Fertility rates tend to be lower in industrialized nations, such as the United States, than in underdeveloped countries. There are many reasons for this. Mothers and children have greater access to health care in industrialized nations. This means children’s mortality rates, or the number of children who die before turning five, are much lower. Women also have greater access to family planning services. The fertility rate in the developed, industrialized nation of South Korea, for instance, is about 1.2. This means that most women have one child. The fertility rate in neighboring North Korea is nearly 2, meaning most women have two children. North Korea is a developing country.

    Women in industrialized nations have access to more education and professional development. Many women choose to go to school or get a job instead of having children at a young age. Many choose not to have children at all. This lowers the fertility rate in industrialized nations.

    Industrialized nations usually have a school system for young children. In developing nations, young children may work to support their families instead of going to school. The fertility rate may rise because more children means more workers. In industrialized nations, children are not expected to take care of their parents and grandparents.

    The tendency for industrialized nations to have lower birth rates is not always true. The United States has the highest birth rate of all industrialized nations, at about 2. This is far higher than developing nations such as Uruguay (1.9), Tunisia (1.7) or Thailand (1.6).

    In order to maintain a stable population, each woman must bear two children—one to replace each parent. High fertility rates—where most women give birth to more than two healthy babies—can lead to overpopulation. Low fertility rates—where most women give birth to one child or no children—can lead to a dwindling population.

    Some nations want to increase their fertility rate. Japan has one of the lowest fertility rates in the world. The general fertility rate hit a record low of 1.21 in 2009, even though the Japanese government made efforts to encourage women to have children. The country's population is declining and the average age is getting older.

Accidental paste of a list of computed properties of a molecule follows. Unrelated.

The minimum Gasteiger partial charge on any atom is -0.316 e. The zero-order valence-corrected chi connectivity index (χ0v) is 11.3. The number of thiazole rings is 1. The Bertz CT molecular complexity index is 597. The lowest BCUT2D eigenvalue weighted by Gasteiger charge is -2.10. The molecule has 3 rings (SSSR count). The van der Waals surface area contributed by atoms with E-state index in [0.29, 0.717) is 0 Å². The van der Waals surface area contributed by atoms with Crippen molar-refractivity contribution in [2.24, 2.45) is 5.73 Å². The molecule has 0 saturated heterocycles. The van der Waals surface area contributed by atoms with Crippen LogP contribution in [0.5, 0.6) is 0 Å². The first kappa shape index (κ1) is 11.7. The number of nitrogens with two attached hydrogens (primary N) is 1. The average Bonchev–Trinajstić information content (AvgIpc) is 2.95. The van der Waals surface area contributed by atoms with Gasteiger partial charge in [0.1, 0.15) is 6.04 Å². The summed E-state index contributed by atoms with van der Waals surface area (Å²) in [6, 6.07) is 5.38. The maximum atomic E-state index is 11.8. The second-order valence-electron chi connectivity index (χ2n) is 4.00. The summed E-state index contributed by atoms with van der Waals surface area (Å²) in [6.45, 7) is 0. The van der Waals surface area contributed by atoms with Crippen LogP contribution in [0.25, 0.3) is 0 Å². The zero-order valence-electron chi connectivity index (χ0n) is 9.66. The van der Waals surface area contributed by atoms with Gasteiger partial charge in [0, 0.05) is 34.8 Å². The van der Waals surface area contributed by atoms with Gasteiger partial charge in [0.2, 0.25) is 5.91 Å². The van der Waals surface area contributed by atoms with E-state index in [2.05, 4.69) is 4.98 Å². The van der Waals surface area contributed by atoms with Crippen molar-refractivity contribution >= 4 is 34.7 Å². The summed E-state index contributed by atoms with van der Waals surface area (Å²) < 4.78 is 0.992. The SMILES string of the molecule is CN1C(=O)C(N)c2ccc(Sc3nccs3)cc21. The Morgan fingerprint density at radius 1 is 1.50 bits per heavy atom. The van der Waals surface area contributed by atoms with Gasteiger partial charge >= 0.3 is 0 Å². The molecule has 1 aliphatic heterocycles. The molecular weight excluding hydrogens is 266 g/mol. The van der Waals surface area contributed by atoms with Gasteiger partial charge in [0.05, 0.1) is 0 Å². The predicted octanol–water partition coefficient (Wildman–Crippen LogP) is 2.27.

Some want to decrease their fertility rate. China’s famous “one child policy” is a good example of this. China is the most populous country in the world. The Chinese government believes that lowering the fertility rate would increase the resources, such as education and jobs, available to its citizens. In the late 1970s, China set taxes and economic fines for families with more than one child. (The fines and taxes do not apply to ethnic minorities and other groups, such as rural farm families.) As a result, the fertility rate in China has dropped. China now has a lower fertility rate than the United States.

    Fourteen countries have fertility rates with at least six children per woman. These countries are Afghanistan, Angola, Burkina Faso, Burundi, Chad, the Democratic Republic of the Congo, Guinea-Bissau, Liberia, Mali, Niger, Sierra Leone, Somalia, Timor Leste, and Uganda.

    Fertility does not always correspond to population. Despite their high fertility rates, the countries listed above make up less than five percent of the world’s population. Countries with much larger populations, such as India, China, and the United States, have lower fertility rates.

  • Term Part of Speech Definition Encyclopedic Entry
    agronomist Noun

    person who studies soil and its role in agriculture.

    childbearing age Noun

    age at which a female can give birth to offspring.

    compost Noun

    mixture of decaying organic material, such as food waste and plants.